All licensed drivers have been taught the rules for driving safely, including no tailgating, signal before turning and not mixing drinking alcohol and driving. One rule that British Columbia drivers find all too easy to break, however, is avoiding distracted driving.
What is Distracted Driving?
Distracted driving refers to driving while participating in activities that impact the driver’s ability to focus on the road. It can result from visual distractions inside or outside the vehicle or from cognitive distractions such as conversations and using electronic devices.
Distracted Driving Statistics
Although you may pride yourself on the ability to multi-task, distracted driving is more dangerous than you may realize. Police statistics indicate that 27 per cent of all traffic fatalities in BC are the result of distracted driving. There is an average of 81 fatalities annually as a result of distracted driving – behind only speeding, with 94 and ahead of impaired driving with 78.
In fact, most rear-end accidents that result in injury are due to distracted driving. Injuries to the upper spine and neck (e.g., whiplash) are the most common ailments resulting from rear-enders and may require a visit to your physician and a course of physiotherapy.
More Dangerous Than Drinking and Driving?
One of the most common causes of distracted driving is the use of personal electronic devices. Research has shown that when you’re simultaneously driving and talking on a cellphone you lose 50 per cent of your awareness of what is going on around you, so you’re ripe for an accident. In fact, you are five times more likely to crash if you’re talking on your cellphone.
Even though 90 per cent of B.C. drivers surveyed in 2015 by Ipsos rated texting while using a cellphone as more dangerous than drinking and driving, one in five of them – 20 per cent – admitted to texting or making a call using a hand-held device recently while driving.
Distracted Driving Laws in BC
The British Columbia government amended the Motor Vehicle Act in 2010 to include hand-held devices. According to the Insurance Corporation of British Columbia (ICBC), section 214.2 of the Act tells motorists that “a driver cannot operate a hand-held electronic device (including hand-held cellphones, smart phones, tablets and other electronic hand-held devices such as music players, GPS Navigation Systems, etc.). Also, a driver cannot communicate using text messages or email on any type of electronic device.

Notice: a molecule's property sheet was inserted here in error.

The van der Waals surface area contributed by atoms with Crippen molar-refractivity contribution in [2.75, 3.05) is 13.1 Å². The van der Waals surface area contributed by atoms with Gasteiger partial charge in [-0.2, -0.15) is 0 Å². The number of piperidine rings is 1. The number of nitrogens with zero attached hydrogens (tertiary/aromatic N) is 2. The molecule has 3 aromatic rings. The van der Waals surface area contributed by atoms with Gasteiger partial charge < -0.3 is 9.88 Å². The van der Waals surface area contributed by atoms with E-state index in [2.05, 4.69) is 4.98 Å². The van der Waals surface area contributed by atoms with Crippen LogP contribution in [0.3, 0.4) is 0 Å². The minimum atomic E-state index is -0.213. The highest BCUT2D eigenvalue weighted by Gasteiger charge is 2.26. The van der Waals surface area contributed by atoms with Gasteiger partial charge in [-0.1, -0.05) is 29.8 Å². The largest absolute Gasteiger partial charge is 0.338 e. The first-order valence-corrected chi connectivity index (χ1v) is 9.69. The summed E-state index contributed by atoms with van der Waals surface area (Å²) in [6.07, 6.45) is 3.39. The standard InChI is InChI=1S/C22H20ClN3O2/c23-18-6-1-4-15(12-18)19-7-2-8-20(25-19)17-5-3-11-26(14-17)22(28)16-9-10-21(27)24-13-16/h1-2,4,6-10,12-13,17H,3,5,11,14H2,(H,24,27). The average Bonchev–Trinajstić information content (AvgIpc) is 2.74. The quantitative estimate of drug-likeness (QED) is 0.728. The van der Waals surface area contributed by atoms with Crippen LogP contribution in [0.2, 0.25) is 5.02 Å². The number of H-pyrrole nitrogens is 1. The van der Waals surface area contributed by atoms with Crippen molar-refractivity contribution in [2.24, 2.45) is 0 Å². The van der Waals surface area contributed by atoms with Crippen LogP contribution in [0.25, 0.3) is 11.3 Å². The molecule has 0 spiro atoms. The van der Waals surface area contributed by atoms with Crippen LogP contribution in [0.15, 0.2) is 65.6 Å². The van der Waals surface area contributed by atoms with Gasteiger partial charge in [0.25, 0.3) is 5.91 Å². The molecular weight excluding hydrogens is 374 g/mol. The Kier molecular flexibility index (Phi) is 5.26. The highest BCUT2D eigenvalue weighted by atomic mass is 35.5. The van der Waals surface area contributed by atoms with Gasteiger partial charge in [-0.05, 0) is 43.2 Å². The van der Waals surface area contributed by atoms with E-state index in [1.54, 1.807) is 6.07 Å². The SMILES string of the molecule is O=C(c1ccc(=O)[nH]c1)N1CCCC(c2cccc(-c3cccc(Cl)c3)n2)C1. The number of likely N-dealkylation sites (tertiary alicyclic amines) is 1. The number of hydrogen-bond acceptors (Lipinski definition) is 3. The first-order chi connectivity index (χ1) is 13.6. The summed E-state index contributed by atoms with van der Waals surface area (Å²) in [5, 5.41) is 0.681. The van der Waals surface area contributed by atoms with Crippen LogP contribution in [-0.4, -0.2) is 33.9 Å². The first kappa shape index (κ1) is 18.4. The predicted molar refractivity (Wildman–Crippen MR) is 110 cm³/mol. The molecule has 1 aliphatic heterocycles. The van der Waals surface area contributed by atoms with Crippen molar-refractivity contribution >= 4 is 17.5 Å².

“Drivers with a regular licence are permitted to use hands-free cellphones and devices that can be operated with one touch or voice command, provided that the device is securely fixed to the vehicle or worn securely on the driver’s body.”
Anyone who is first earning a driver’s license through the province’s Graduated Licensing Program (GLP) is forbidden from using hands-free cellphones while driving.
Penalties for Distracted Driving in BC
Beginning June 1, 2016, the B.C. government increased the penalties for using a hand-held device while driving. A ticket for a first distracted driving moving violation more than doubled in cost to $368 (from $167) and adds four points to the driver’s record.
There is also an additional $175 ICBC Driver Penalty Point premium, which brings the total fine to $543, plus the points. Fines become steeper as infractions mount.
Distracted driving is also considered one of the high-risk driving infractions that lead to early intervention and driving prohibitions as part of B.C.’s Driver Improvement Program. Any driver who collects two or more violations within a 12-month period will have their driving record reviewed by the program and may be prohibited from driving for three to 12 months.
Any beginning driver who is part of the GLP will be subject to licence review after one infraction and may be prohibited from driving for one to six months, with more severe penalties for further infractions.
What’s Permitted – and What Isn’t
To avoid any of the aforementioned penalties, be aware of what is and isn’t true about distracted driving:
Red Lights Mean Stop Texting. Contrary to popular opinion, you are NOT permitted to text or use a hand-held device while stopped at a red light or in traffic. You are still behind the wheel and it is still against the law.
I’ll Just Play Music. It’s against the law to use ANY features of your hand-held device while driving. So, no checking voicemail, choosing songs or looking at a GPS.
Speakerphones Are Fine. You can use a hands-free cellphone with a Bluetooth or wired headset, but your phone must be securely attached to your body (via a belt clip or in your pocket), rather than lying loose on the seat, in your lap or in your cup holder.
Emergency Calls Are OK. You are exempt from penalties if you are calling 9-1-1 about an emergency requiring fire, police or ambulance service. However, the exemption doesn’t extend to family emergencies.
Now that you know the rules about driving distractions, stick to them. If you can’t resist the temptation to use your phone, try locking it in the trunk while driving, or pull over to the side of the road to take calls. It’s not worth your life to take your mind off your driving.